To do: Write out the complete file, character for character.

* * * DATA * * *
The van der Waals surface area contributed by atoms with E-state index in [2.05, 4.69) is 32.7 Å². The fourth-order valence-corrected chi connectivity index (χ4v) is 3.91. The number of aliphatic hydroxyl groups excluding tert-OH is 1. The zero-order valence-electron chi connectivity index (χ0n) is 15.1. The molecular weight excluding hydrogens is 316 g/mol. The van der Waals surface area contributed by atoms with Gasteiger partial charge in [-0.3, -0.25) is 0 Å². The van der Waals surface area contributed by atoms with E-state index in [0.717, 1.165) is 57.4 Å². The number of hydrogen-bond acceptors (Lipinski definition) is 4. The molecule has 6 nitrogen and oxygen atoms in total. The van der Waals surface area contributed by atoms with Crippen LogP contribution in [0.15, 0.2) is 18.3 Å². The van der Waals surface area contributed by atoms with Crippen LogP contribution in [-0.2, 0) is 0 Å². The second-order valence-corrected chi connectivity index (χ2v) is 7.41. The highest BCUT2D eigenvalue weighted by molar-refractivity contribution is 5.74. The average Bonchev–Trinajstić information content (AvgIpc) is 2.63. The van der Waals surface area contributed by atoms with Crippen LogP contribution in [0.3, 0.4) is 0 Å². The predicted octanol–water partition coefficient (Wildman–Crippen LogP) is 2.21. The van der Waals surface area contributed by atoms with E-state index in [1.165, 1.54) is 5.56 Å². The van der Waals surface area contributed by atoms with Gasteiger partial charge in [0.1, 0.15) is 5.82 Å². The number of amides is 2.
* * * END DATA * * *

The van der Waals surface area contributed by atoms with E-state index in [2.05, 4.69) is 32.7 Å². The fourth-order valence-corrected chi connectivity index (χ4v) is 3.91. The number of aliphatic hydroxyl groups excluding tert-OH is 1. The zero-order valence-electron chi connectivity index (χ0n) is 15.1. The molecular weight excluding hydrogens is 316 g/mol. The van der Waals surface area contributed by atoms with Gasteiger partial charge in [-0.3, -0.25) is 0 Å². The van der Waals surface area contributed by atoms with E-state index in [0.717, 1.165) is 57.4 Å². The number of hydrogen-bond acceptors (Lipinski definition) is 4. The molecule has 6 nitrogen and oxygen atoms in total. The van der Waals surface area contributed by atoms with Crippen LogP contribution in [0.15, 0.2) is 18.3 Å². The van der Waals surface area contributed by atoms with Crippen LogP contribution in [-0.2, 0) is 0 Å². The second-order valence-corrected chi connectivity index (χ2v) is 7.41. The highest BCUT2D eigenvalue weighted by molar-refractivity contribution is 5.74. The average Bonchev–Trinajstić information content (AvgIpc) is 2.63. The van der Waals surface area contributed by atoms with Crippen LogP contribution in [0.3, 0.4) is 0 Å². The predicted octanol–water partition coefficient (Wildman–Crippen LogP) is 2.21. The van der Waals surface area contributed by atoms with E-state index in [1.165, 1.54) is 5.56 Å². The van der Waals surface area contributed by atoms with Gasteiger partial charge in [0.1, 0.15) is 5.82 Å². The number of amides is 2.